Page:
One of the most common questions I get centers around veneer and laminate finishes. Many people use these terms interchangeably but they are not the same thing. It’s important to know the difference so you know how to properly prep for stain and paint.
Let’s start with laminates. What are they? Well, laminates are paper, plastics or foils that have been printed with wood grain or a pattern and then encased in plastics and glued to plywood, particle board, or MDF. They can look like wood but they also come in a variety of colors and designs. Remember Formica counter-tops and kitchen tables? Yep, that’s laminate.
Photo courtesy of Front Porch Club
Photo courtesy of Vintage Kitchen Units
Veneer is real wood! It’s a thin layer of real wood that’s glued to a substrate of plywood, MDF, particleboard, or even a solid wood board. It’s frequently a sign of quality furniture as the wood grain can be applied in a variety of ways to make beautiful patterns.
How do you know if a piece has veneer? Again, let’s feel it. Veneer feels like wood. You should be able to feel the wood the wood grain. Look at the edge. Can you see where the layer of wood attaches to the substrate? Sometimes you can look at the direction of the wood grain on the end. Solid wood frequently (though not always) has wood grain that will run vertically on the edge. If the edge has laminate or veneer on it, the wood grain will run horizontally. Look at the pattern of the wood grain on the surface. If you see a repeating pattern on the surface, that could indicate veneer as well.
Photo courtesy of Hobbit House Inc.
Photo courtesy of Wood Database
Photo courtesy of Wood Database
Since veneer is real wood, it CAN be sanded, painted, or stained. I never use my radial sander as it’s quite easy to sand though the veneer and expose the particle board beneath. To paint veneer, just clean, scuff sand, and paint. To refinish veneer, I prefer to strip and stain.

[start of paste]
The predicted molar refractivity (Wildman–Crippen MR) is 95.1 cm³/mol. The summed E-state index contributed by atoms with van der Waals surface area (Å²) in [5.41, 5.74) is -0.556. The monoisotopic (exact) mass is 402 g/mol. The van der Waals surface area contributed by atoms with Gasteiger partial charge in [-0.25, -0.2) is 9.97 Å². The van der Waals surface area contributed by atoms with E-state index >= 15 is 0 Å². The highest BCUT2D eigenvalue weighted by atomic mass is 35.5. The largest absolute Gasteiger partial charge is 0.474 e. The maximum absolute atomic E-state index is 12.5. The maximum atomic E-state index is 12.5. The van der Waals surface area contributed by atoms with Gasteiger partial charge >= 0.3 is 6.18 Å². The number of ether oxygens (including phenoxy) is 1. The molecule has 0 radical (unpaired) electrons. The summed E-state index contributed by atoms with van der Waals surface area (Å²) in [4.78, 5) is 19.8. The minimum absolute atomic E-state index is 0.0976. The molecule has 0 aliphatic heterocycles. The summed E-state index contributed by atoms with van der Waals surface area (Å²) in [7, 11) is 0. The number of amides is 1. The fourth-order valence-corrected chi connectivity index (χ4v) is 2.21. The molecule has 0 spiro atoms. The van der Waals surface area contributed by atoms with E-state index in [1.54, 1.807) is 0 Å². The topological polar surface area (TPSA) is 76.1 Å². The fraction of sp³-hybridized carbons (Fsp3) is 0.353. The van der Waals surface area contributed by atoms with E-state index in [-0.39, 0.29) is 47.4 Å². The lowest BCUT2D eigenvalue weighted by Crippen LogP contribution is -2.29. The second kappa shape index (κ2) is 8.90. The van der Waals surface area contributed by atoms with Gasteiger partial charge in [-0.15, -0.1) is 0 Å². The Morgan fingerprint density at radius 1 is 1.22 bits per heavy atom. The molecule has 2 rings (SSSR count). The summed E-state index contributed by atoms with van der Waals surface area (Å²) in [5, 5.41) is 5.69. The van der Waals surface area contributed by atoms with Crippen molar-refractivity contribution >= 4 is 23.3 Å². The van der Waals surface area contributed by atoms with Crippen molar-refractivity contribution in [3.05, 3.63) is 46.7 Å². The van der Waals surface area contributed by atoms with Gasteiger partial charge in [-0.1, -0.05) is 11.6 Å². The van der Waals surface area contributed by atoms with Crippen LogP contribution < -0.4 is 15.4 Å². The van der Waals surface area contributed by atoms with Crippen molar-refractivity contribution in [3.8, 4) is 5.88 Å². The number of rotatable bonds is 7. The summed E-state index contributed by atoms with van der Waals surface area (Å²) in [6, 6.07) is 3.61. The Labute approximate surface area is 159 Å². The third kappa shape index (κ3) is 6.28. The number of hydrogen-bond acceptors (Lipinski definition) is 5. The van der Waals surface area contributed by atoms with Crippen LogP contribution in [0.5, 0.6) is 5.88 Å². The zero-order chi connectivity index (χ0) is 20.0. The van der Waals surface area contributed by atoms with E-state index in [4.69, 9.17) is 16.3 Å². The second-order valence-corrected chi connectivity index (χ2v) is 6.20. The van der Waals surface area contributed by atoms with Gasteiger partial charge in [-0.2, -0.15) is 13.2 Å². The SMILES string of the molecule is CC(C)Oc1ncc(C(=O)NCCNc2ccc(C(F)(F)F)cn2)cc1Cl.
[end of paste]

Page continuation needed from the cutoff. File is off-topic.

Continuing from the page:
There’s just nothing out there that can’t be painted with Fusion Mineral Paint! Let’s Paint it Beautiful!
Great article! Thank you for the information!
Thank you, Monica!!
You mentioned that to refinish veneer you prefer to strip and stain. What product to strip? Thank you
I used to use Citristrip but they’ve changed their formula so I had to move on to something else. Right now I’m using STRP Sure and like it ok. It’s just stinky!
Thank you – just answered my query. I find your blogs and videos really helpful – thank you for taking the time.
You’re welcome! Thank you for taking the time to read it!
Read your article and believe my table top is a veneer. I used to and citristrip. Done of the top went to the original wood grain (which is still there ( but the rest idmf the table is still pretty glossy. Any ideas? I planned to stain the top and paint the skirt and legs.
It’s hard to say without a photo. Citristrip changed their formula and it is very weak now. How many coats did you use? If it’s still glossy in places it sounds like the finish hasn’t been removed. You might try a stripper like Jasco. It typically takes me 2-3 coats to get the finish off. Then use steel wool and some stripper to scrub off any excess and then wipe down with mineral spirits. Hand sand with the grain with 180 grit paper and you’re ready to stain!
Great article. I have a quick question: with laminate, do you scuff sand first before applying the Ultra Grip?
No, I never do. Some laminate is made of paper with a plastic coating. I don’t want to compromise the plastic and risk the paper getting wet. Ultra Grip is designed for surfaces that can’t be scuff sanded.